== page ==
In the world of sports, the media and, as a result, the public can be a bit quick to judge. It works for the system because it drives more readers back every week to see where their team ranks in this week’s power rankings, or has them clamoring over who’s getting more screen-time on the nightly pre-game specials. As I’ve fallen into this trap nearly every week this season, I’m going to use the Carolina Panthers as my first example.

As a lifelong NFL fan, I understand that this is the league in which the media best handles hype. Teams go through spurts and players can be hailed as MVPs, but the sudden jump to crown someone as NFL king is one that takes months to earn. Teams and players alike are held to a fairly high standard, and the greats are rightly appreciated regardless of team, most times.

My Panthers, my 10-0 Panthers, are about as underrated as any 10-0 team has ever been—there have only been 15 in NFL history. They take on the Dallas Cowboys this week, who are, objectively, a terrible, awful football team whose 3-7 record shows this as fact. And yet, even after the Panthers absolutely walloped Washington 44-16 Sunday, the Cowboys opened as just a one-point underdog in Thursday’s Thanksgiving Day game.

More people have read about and tweeted about Tony Romo’s return to the field than the fact that Cam Newton is closing in on 3,000 career rushing yards and playing like an MVP candidate. It’s telling that the most-discussed Panthers storyline has been a ridiculous, somehow-real outrage over Newton dabbin’ on the Tennessee Titans in the end zone and one Tennessee mother going all greater-than-thou on a man who plays football, is insanely good at it and has fun doing so. I should also probably mention that Newton is throwing to arguably the worst starting receiving corps in the league, or that Luke Kuechly and the defense—marked by the emergence of Kurt Coleman as a bona fide playmaker—has absolutely shut down opposing offenses and been the most opportune in all of football.

And that’s because people—the national media—don’t buy a good Panthers team. And through the first five games, I couldn’t blame them. I thought Carolina was getting lucky. But after six games, I started looking around and realizing it wasn’t necessarily the teams they were playing—unlike another team we’ll get to—but that the Panthers' style of ground-and-pound offense and smash-mouth, stingy defense was and is extremely sustainable and highly effective. But others are not so quick to hop on board. And it’s not that I blame them, it’s just that for once, I believe the team has earned the hype surrounding it, and maybe, in this case, people are being a bit slow to judge.

That being said, this thing works both ways. Let’s talk Duke basketball.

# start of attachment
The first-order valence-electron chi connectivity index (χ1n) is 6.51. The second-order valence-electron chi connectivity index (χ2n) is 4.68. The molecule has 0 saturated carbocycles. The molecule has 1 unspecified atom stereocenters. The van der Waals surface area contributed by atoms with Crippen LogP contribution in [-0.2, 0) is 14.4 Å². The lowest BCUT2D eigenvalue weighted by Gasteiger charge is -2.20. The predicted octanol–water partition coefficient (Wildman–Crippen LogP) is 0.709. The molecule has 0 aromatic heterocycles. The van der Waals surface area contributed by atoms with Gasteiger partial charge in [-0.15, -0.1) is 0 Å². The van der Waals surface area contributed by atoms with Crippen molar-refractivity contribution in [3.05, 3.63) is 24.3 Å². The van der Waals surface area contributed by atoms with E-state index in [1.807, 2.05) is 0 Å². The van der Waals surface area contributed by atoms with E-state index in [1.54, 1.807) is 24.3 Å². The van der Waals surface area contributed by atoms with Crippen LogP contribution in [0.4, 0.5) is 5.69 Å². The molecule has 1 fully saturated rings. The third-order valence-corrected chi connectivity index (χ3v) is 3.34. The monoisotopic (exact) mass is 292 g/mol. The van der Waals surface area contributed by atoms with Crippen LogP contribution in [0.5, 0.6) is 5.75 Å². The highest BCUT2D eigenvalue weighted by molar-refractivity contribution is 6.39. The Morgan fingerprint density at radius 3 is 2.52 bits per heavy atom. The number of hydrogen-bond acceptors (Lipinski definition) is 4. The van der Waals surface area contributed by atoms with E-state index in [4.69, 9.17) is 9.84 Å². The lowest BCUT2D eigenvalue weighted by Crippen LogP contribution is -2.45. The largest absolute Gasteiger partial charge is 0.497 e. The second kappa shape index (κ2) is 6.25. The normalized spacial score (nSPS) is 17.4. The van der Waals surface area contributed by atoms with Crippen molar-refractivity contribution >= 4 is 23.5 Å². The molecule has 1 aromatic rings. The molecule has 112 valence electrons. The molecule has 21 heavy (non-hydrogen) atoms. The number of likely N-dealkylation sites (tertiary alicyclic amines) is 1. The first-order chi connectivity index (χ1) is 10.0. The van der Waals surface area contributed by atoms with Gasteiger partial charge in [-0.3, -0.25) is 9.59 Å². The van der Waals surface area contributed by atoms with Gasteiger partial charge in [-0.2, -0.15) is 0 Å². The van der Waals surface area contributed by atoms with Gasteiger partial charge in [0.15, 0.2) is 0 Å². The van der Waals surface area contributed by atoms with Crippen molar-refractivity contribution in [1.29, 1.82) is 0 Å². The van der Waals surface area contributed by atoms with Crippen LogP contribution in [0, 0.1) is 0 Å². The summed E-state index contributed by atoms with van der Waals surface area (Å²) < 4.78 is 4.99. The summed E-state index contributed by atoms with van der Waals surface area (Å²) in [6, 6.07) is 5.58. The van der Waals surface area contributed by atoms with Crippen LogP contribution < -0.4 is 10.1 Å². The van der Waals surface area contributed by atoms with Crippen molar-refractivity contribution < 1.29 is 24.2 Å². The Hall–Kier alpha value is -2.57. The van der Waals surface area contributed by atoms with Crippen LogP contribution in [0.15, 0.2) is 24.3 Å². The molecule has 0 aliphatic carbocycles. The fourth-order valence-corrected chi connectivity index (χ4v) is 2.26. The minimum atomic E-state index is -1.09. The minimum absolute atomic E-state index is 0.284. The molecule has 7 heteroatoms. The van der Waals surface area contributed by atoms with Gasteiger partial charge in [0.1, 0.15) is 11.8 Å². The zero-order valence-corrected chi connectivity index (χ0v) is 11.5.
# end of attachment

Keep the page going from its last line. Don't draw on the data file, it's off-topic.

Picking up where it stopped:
The Blue Devils are coming off two impressive wins at Madison Square Garden, downing Virginia Commonwealth and Georgetown, both times thanks to 30-plus-point performances from sophomore and 2K Classic MVP Grayson Allen. After the game, head coach Mike Krzyzewski glowed over the guard's performance, and rightly so—Allen led Duke past the Hoyas to the tournament title with an outstanding 9-of-12 shooting performance, finishing with a tournament-high 32 points.

But think back just five days prior to Wednesday morning.

The Blue Devils were fresh off a solid beatdown at the hands of Kentucky in Chicago, and Allen was pouring over game film with Krzyzewski looking at and analyzing the Jacksonville, Fla., native’s 2-of-11, six-point performance against the now-No. 1 Wildcats. And while they were watching film, the media was busy writing and publishing stories crowning Kentucky and calling into question the Blue Devils’ supposed sophomore leader.

Then, this weekend happened. You’d be hard-pressed to find an article about the weekend not praising Allen’s bounce-back performances and his shown growth. Hell, I wrote one.

And finally, this brings us to our last and, unfortunately, saddest example—Duke football.

The current combined record of the Division I teams Duke played through the opening seven weeks is 25-41, and it was back then when folks, not including myself this time, were ready to throw the Blue Devils in the top 20. The Blue Devils went 5-1 in those games, but the sole loss was the most telling—we just didn’t know what to make of it at the time.

Think back, if you will, to that Sept. 19 loss. The Blue Devil offense looked fairly helpless against a Northwestern squad that boasts one of the best defenses in the nation.

But that was okay, because it was the Duke defense, not the offense, that the Blue Devils could lean on as the season progressed, or at least that’s what fans and analysts repeatedly used as a talking point, or excuse, after the Northwestern loss, despite the fact that the Wildcat offense was, and is still, among the least explosive in the nation. (The Wildcats currently rank 112th in points scored per game.) But the fact that Duke held a ranked team to 19 points was supposedly a promising sign. The offense would grow and gel and by the latter part of the season, the Blue Devils would have a real shot at winning the ACC Coastal. That was then.

I’m not bringing this up to say abandon ship. But we, the media and fans, were lulled to sleep by that early schedule and are now questioning what’s going wrong, and when you think about it, we could have saved ourselves the trouble a long time ago if we stopped doubting North Carolina after that confusing South Carolina loss. College football lends itself to this every season, and this year, it happened to us.

All this is to say that the next time you’re watching your team play, maybe think about it before proclaiming them the best in the land, and when it comes to preseason predictions and polls: Just say no.